Heel Pain

Another possible cause of your heel pain could be underlying systemic Disease. Although rare, this is still a possibility.

Suffer From Heel Pain

If you suffer from heel pain, a disease may be under the surface. Heel pain can be caused by systemic arthritic disorders such as rheumatoid and psoriatic. Other conditions can cause heel pain, such as crystal deposition arthritis, Paget’s Disease, and Diffuse Idiopathic Skeletal Hyperostosis. Below are some brief definitions of these conditions and information on what can cause heel pain.

Rheumatoid Arthritis

This autoimmune condition causes chronic inflammation and damages structures surrounding joints. This Disease can cause heel pain, even though it usually causes pain in the tiny hands and feet joints. Inflammatory factors can cause heel pain due to swelling and pain. This includes bursae, fluid-filled sacs in various parts of the human body. The area around the heel has two main bursae, and the Achilles tendon inserts on the heel bone. This area is predisposed in several ways. The protective fat pads at the heel and ball of the foot are also worn down by rheumatoid Arthritis. This causes pain in the ball of your foot but can also occur in the heel.

Psoriatic Arthritis is another autoimmune condition that can cause joint pain and swelling. In some ways, it is similar to rheumatoid, but the pattern of affected joints differs. The skin and nails may also change in appearance. Psoriatic Arthritis causes heel pain for the same reason as rheumatoid. The inflammation in the structures surrounding the heel bone is the cause.

Crystal deposition arthritis

This type includes gout and a condition called CPPD (or Calcium Pyrophosphate Deposition). These two arthritic disorders are both caused by crystals that the body creates in joints and tendons. The crystals that form in gout and CPPD are different. The Achilles tendon is located in the heel, which makes it more susceptible to being affected by these crystals. Gout affects more people than CPPD; gout affects mainly men, while CPPD affects primarily women.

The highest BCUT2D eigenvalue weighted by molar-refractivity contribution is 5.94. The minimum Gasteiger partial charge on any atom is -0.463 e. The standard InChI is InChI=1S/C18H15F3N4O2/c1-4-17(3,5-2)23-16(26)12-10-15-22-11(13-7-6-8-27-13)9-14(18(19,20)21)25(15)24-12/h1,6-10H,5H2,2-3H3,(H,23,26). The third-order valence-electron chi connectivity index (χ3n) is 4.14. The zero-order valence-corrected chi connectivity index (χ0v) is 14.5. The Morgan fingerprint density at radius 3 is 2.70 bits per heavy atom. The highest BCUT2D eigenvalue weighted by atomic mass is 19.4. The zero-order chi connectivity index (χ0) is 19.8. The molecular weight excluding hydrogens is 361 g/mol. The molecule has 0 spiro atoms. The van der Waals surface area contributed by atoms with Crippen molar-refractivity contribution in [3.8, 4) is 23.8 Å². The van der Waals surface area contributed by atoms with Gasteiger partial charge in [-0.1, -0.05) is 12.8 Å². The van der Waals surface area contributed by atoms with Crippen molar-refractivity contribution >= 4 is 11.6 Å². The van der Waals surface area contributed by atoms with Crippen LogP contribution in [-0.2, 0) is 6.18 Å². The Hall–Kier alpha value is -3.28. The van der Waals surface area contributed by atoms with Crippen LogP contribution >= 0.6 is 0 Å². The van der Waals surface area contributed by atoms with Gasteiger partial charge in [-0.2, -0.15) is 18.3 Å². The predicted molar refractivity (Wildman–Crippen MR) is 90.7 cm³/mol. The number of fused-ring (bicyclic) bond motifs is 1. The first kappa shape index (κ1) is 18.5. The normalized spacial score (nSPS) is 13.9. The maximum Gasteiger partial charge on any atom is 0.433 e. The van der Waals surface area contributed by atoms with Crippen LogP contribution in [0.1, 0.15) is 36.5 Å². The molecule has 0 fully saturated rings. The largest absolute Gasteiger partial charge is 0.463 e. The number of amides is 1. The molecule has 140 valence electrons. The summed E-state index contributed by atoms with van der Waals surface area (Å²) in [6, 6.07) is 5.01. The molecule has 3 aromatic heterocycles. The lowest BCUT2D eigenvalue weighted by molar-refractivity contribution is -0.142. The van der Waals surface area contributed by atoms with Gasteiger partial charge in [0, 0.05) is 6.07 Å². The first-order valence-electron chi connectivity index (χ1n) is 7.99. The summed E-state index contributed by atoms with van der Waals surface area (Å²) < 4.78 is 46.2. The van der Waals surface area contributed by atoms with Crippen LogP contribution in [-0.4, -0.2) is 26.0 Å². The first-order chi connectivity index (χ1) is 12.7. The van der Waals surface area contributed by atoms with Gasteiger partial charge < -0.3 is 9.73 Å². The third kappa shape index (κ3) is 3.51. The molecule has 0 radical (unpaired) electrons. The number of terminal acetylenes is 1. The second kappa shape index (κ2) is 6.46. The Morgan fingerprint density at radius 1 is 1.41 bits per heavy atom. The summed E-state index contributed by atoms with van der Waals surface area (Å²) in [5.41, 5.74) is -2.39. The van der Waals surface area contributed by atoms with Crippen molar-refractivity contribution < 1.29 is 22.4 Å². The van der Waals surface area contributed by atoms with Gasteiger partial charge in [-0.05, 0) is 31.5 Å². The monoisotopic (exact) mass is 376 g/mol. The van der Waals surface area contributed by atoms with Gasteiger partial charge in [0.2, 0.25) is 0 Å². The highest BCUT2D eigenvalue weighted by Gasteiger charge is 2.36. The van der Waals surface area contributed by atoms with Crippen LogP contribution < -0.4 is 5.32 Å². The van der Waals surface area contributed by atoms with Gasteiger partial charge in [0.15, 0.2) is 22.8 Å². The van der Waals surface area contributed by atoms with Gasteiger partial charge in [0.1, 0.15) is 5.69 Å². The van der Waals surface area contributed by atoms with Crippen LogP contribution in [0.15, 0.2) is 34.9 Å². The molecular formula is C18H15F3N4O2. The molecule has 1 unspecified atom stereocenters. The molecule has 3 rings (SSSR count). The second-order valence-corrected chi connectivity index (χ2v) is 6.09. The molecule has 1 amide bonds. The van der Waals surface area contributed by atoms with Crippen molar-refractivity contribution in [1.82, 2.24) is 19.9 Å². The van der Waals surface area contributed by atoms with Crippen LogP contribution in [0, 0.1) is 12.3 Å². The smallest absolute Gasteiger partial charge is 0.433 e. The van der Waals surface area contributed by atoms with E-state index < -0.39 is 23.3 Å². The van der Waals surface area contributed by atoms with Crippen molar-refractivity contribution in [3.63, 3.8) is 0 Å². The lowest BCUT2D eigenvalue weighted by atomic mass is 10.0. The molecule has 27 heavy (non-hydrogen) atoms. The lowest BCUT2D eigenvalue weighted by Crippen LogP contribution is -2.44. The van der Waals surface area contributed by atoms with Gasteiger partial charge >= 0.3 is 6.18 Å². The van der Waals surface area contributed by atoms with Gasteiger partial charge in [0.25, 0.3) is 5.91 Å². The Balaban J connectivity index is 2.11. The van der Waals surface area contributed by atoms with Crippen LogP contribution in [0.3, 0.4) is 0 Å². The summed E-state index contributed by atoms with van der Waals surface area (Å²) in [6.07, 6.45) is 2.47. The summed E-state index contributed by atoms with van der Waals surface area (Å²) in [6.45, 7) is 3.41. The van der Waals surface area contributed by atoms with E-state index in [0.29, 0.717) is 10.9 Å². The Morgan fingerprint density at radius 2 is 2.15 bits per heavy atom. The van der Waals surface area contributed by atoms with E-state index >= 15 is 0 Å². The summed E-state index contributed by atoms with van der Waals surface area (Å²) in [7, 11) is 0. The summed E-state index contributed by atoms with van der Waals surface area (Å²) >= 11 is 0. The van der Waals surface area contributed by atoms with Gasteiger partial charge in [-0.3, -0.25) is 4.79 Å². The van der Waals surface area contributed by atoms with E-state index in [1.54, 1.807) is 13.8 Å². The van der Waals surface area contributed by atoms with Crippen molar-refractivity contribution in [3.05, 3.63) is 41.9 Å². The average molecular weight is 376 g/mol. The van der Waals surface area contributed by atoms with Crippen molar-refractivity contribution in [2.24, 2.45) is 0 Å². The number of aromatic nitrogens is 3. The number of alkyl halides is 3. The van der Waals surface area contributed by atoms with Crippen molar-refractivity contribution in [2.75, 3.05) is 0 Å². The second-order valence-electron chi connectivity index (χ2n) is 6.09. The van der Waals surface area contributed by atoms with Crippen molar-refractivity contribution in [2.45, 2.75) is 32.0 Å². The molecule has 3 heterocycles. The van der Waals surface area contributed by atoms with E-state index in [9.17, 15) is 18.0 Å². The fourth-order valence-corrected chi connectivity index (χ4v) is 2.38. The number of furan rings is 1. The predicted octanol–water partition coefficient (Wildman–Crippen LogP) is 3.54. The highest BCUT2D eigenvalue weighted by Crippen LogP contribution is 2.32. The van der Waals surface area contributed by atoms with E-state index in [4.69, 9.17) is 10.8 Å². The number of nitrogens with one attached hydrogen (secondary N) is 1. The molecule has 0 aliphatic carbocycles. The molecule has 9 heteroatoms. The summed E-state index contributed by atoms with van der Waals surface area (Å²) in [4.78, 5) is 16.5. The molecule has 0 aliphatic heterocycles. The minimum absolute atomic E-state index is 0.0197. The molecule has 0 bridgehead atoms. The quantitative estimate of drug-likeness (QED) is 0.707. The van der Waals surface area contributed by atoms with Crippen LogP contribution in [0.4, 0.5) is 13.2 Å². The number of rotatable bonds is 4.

Paget’s Disease

This chronic bone condition causes osteoclast activity (bone-absorbing activity) to be more active than osteoblast activity (bone-making activity). The osteoblasts’ exercise increases as they try to build more bone. This leads to a chaotic process and haphazardly laid down bone. The bone becomes more dense and large but also more fragile and weak. Paget’s causes pain in the heel due to excessive bone activity and (in worst cases) fractures.

This condition is also known as DISH or Foreistier’s Disease. It occurs when the body produces bone where ligaments attach to bones. On an x-ray, this condition looks like a bone spur. This condition causes pain due to the pressure created by the triggers and the stiffness caused by the bone growth in areas with flexibility and motion.

Reiter’s Disease is also called “reactive arthritis.” An underlying infection usually causes it. It was first described in World War I when a doctor noticed that soldiers developed joint pain following bouts of diarrhea caused by an intestinal infection. Reiter’s is usually caused by genitourinary or sexually transmitted diseases. Reiter’s can cause significant or small bone spurs in the heel of patients who would otherwise be too young to develop them.

Sickle Cell Anemia is a condition that changes the shape of red cells. This change in form makes the red blood cell more likely to stick and clump together. This genetic condition can cause heel pain due to the blood cells clumping and not supplying oxygen to the heel bone. It can lead to the death of some cells in the heel bone. This death (necrosis) is excruciating. This is starving/strangling of the heel bone.


If uncontrolled properly, diabetes can affect nearly every organ or part of the human body. People with diabetes often experience heel pain due to uncontrolled blood sugars, which damage the conductive nerve lining over time. Myelin is a protective layer that surrounds nerves. It protects them from the environment and amplifies nerve signals throughout the body. Myelin damage causes nerves to be unable to transmit standard signals, leading to painful symptoms like burning, tingling, or numbness.

It is important to remember that many of the conditions mentioned above are the exceptions to heel pain. They can be the “zebras” amongst the “horses.” It is essential to keep this in mind if the treatments for plantar fasciitis do not work as well as you expected. Blood tests and a full assessment by your doctor are used to diagnose the diseases described.

Credit: NoRXPharmaUSA.com

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